Liked by 1 person

  3. For some reason I was kept at arms length from the public… 😉 I did spend a lot of time going through HOLMES witness reports and playing with i2 and PROphecy. That Hucknall-based job was where I developed DIY cell-site mapping and proved the external telecoms expert had made a mistake. Full-on geekarama whilst sitting in on homicide team briefings, like in Starsky & Hutch. You can’t get better than that.

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  4. Very interesting. As I think back to books I’ve read, I now can tell which writers have first-hand experience (or did some quality research). I also looked at it from a personal viewpoint (the murder of my brother). We all know who was involved, but charges were never filed. It’s interesting to wonder where things went wrong or what holes couldn’t be filled. No one ever explained the process to us or the roles of the team. We were never told anything about the investigation. Didn’t mean to be a downer here, just that your post is thought-provoking. Thanks.

    Liked by 1 person

    1. Thanks Diana, sorry to hear about your brother. I guess it also goes to show that things don’t always work out as planned for the investigation team. One of the first things that my OICs would say to me was “we know who did it, but now we have to prove it.” In my 2 biggest cases we could only prove the involvement of certain key individuals; we knew that others played their parts but proving it was really hard.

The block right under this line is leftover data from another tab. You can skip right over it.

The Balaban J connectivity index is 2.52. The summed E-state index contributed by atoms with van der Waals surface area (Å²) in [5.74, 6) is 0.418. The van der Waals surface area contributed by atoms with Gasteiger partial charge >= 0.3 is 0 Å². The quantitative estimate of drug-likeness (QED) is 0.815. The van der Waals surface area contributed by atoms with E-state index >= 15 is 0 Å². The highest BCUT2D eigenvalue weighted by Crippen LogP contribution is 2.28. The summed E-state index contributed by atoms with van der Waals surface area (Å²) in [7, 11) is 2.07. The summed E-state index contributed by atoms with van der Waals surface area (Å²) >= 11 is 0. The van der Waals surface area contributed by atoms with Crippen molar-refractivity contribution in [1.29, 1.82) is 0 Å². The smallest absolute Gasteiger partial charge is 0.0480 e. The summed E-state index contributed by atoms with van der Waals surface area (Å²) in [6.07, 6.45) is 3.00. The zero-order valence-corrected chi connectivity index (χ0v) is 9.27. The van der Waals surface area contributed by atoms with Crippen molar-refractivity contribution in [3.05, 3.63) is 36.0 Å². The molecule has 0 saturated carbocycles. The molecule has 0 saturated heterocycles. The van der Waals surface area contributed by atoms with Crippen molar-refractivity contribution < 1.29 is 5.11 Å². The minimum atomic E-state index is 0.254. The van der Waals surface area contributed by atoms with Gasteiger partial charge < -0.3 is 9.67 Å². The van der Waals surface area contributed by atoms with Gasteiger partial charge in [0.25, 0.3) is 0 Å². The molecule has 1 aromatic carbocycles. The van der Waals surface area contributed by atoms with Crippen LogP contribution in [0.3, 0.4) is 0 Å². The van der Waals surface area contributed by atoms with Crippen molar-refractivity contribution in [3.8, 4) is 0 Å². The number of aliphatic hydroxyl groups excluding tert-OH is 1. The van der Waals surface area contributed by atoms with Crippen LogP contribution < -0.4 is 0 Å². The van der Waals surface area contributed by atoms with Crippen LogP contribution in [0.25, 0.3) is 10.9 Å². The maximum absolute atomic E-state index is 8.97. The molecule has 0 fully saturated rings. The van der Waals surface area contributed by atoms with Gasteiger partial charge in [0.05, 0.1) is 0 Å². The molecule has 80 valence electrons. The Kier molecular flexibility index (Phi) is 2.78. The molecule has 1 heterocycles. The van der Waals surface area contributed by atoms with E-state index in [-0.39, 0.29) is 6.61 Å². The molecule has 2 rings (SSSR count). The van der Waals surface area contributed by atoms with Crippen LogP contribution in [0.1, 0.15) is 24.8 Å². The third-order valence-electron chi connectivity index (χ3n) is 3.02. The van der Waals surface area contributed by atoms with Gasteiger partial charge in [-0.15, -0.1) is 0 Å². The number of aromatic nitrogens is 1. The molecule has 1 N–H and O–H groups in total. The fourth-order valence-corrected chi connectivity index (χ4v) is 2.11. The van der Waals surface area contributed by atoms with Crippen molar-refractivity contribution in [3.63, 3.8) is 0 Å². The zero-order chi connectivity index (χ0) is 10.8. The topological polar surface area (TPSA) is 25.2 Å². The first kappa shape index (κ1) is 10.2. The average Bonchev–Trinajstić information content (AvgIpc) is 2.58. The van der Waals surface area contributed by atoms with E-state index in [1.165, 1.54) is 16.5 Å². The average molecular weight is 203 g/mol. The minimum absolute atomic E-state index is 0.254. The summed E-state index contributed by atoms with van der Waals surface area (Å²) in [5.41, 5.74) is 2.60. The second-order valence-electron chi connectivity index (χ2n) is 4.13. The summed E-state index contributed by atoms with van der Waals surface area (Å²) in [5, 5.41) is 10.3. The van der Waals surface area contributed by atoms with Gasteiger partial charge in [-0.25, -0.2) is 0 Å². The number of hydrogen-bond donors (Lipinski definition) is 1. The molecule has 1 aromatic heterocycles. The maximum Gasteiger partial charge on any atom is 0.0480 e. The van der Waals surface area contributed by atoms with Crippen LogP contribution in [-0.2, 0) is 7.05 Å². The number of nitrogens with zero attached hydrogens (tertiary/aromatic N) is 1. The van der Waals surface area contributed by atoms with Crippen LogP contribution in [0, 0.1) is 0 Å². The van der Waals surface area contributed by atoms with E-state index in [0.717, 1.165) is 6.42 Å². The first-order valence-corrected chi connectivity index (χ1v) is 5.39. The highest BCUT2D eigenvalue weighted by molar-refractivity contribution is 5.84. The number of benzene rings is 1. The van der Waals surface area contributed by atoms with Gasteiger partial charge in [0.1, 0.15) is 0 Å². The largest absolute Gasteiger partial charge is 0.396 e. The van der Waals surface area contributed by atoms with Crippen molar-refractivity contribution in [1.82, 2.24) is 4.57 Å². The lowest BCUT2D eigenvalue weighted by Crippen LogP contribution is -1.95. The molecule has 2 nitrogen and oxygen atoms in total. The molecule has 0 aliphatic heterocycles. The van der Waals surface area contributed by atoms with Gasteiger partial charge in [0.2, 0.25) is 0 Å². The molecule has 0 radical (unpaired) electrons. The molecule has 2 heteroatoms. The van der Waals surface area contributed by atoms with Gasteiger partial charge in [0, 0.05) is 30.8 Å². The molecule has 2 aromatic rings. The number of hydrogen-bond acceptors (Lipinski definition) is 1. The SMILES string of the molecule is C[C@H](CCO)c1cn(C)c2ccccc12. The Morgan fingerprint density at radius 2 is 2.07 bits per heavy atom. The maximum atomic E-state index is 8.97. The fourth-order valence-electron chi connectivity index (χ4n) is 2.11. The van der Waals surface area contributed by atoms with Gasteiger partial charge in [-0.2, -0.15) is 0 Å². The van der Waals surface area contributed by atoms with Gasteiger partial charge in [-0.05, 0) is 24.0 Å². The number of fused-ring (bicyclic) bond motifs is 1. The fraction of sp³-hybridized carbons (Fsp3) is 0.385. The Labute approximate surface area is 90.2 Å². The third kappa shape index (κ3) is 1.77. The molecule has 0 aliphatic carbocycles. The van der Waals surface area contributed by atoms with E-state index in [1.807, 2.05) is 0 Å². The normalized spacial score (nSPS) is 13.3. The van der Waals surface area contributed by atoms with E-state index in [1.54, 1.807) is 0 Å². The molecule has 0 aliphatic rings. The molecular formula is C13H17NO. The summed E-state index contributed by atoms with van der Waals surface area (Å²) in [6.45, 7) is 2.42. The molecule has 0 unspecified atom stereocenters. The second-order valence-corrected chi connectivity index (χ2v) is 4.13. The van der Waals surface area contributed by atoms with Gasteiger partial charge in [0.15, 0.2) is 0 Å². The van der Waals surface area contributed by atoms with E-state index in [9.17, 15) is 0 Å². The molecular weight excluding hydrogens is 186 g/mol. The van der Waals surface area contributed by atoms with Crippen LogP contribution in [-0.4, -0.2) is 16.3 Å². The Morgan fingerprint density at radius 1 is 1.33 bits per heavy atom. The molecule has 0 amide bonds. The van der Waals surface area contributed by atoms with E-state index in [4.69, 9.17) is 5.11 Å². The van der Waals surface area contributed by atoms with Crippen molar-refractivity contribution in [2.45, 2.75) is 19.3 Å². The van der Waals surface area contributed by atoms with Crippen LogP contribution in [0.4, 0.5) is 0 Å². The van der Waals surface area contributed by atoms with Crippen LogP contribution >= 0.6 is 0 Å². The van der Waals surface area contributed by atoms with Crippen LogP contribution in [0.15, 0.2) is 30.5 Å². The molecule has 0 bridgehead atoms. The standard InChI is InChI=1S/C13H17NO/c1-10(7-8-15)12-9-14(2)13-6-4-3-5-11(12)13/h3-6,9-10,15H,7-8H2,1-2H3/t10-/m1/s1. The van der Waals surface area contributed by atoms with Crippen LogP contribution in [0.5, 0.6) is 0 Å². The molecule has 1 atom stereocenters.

The year and location of the investigation would also be factors in making progress with a homicide case; analysts were almost unheard of before the mid nineties and it was all a bit more old school leg work. Over here we have teams working on significant cold cases from the 70s & 80s because of the advancement of DNA evidence processing and the use of analytic software to pull masses of information together.
      And some cities in the US have unbelievable levels of homicide: Camden NJ had 57 last year out of a population of just 77,000, while the whole of Nottinghamshire, with a population of over a million, had about 25 in its worst year (2004/5). This may make some administrations desensitized to the horror of homicide and not support investigations as well as they should.
      If a case was never brought before a court, maybe there’s a possibility to push for a cold case review, especially if the original team (that failed for some reason) has moved on or retired.

      Liked by 1 person

      1. Thanks for the reply. I know it’s not like TV and I never expected that it would be solved in 1 episode :-). 2003 was still the “wild wild west” where my brother lived and the suspect’s family had/has quite a bit of old $$. A witness recanted before a grand jury was going to be called, etc. etc. (It sounds like a movie!) I’ve thought often about calling the investigators but my folks still live out there and they’d rather I didn’t stir the pot. Crazy, huh? It’s still all a weird dream.

        Thanks again for your thoughtful comments and explanation. You never know what’s going to happen when you hit that publish button on a post! 😀

        Liked by 1 person